LUMBER MARKET & JUNE TAKE AWAYS
In annals of the American worker there is no more unique contributor than the Truck Driver (“Trucker”). This Cowboy subset dominated American popular culture with movies, music and fashion throughout the 1970’s. It’s highly probable you were listening to Eastbound and Down by Jerry Reed as you were driving to the movie Smokey & the Bandit wearing your trucker hat and sleeveless t-shirt reviewing your short list of CB “handles”.
As a child-prisoner of long car trip vacations there were only two things you had to break the monotonous boredom of looking out the window. First was climbing up onto the ledge formed between the back seat and rear window of the sedan (typically a brief encounter as your dad demanded the removal of your horizontal body with “I can’t see out the back window”).
Second was when an 18 wheeler would creep into your peripheral vision as it overcame the sluggish sedan in the lane next to you. The immediate question in your head was “will this guy play ball?” You stare at him and wave hoping to catch his attention then, at eye contact you give him the universal sign of pulling the cable to blow the massive horn (pumping your fist and arm at a 90 degree angle). It was rare but when the payoff came it was a reset - you forgot about the oppressive boredom as you and your siblings are energized again. Back to counting railcars, playing "I spy" and crossing the line in the back seat. With a National economy boasting “full employment” (meaning if you want a job you can get one) the labor shortage is clearly evident. In the case of the shipping industry, the lack of CDL drivers is yet another major component impacting pricing of goods and raw materials nationally. Shipping costs are at record highs and if every good shipped ends up on a truck in the end the price increase will be passed through to the consumer.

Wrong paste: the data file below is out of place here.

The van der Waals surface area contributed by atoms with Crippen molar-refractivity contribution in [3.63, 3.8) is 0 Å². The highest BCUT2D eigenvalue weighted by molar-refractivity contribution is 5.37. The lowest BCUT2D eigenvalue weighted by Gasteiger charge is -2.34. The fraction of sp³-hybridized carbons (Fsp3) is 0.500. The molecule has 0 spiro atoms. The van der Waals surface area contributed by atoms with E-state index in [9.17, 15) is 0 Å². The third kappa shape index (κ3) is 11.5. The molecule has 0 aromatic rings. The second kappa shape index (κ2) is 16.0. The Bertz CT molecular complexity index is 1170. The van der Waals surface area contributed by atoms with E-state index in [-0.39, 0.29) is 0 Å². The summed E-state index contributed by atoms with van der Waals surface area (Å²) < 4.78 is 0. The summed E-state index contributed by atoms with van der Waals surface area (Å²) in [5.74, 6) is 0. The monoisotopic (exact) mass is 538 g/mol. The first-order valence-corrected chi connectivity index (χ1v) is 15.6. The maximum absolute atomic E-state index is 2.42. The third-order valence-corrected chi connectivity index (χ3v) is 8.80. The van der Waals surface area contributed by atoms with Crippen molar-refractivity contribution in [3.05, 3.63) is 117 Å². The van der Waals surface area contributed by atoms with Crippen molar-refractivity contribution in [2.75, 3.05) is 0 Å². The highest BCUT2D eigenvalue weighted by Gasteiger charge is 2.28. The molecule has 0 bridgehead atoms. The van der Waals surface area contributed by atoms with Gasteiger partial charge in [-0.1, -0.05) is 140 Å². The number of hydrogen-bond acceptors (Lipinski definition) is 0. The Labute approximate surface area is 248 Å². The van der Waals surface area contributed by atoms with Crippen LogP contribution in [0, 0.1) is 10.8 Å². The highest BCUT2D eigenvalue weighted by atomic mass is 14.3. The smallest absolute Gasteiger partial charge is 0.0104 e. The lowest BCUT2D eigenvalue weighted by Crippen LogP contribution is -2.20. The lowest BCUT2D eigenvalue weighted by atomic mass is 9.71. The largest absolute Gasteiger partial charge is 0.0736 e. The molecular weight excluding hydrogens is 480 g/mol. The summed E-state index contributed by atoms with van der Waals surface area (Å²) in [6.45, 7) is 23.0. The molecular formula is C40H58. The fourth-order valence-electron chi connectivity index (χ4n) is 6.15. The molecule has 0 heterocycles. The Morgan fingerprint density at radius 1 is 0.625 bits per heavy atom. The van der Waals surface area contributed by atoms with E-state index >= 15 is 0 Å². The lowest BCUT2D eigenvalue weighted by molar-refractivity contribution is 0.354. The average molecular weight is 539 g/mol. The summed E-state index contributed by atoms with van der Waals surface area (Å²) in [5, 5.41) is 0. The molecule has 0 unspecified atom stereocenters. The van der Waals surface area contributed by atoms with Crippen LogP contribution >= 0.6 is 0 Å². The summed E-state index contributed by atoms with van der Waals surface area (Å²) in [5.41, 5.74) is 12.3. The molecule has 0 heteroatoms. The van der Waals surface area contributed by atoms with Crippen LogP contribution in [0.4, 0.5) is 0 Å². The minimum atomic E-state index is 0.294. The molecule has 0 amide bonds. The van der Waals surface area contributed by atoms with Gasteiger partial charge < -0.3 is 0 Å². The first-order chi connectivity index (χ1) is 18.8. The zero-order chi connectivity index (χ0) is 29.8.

While the driver shortage has been evident for years, experts are worried this issue is not getting better. In 2016 the truck driver shortage was approx. 36,000, this year the number is 51,000 (a 30% increase). The trucking industry executives say it is a perfect storm. The economic upswing is creating heavy demand for trucks, but it with low unemployment it’s hard to find drivers. The federal government imposed a new rule last December that requires drivers to limit their drive time to 11 hours at a time, tracked electronically to eliminate cheating. Younger Americans are ignoring these job openings for fear the self-driving trucks will soon dominate the industry. As hard as it is for me to get my head around driverless trucks being a legitimate concern if you look around there is a lot of R&D going into this space. Alphabet, a driverless car company, is experimenting with a pilot program in Atlanta and Google has been at it in California for many years now. So the driverless vehicle is coming but that has no relevance on the shortages at hand. If you ask the Truck Drivers they say it is a matter of pay and that there is no shortage of drivers it’s just now they have the power to bring the market to bear as to what jobs they choose. This is somewhat validated as employers are making the concession of pay increases and less miles driven. In the end if the cost to ship a “dry good” not requiring special accommodations is up by 40% in 12 months. This effects all of us. It does not matter if you are Amazon, Tyson Foods, John Deere or Davis-Hawn Lumber Co. this will result in a pricing increase on the goods and services provided. Donald Broughton of Broughton Capital and author of the Cass Freight Index publication boils it down like this: "If there is a 10 percent increase in transportation costs, that gives you a 1 percent increase in inflation for the broader economy. That's real."
So hug your truck driver today and don’t let go! Shepard to lost sheep, shepherd to lost sheep. You got your ears on? We got a Smokey on our tail! Come back, over….”We gotta do what they say can’t be done…”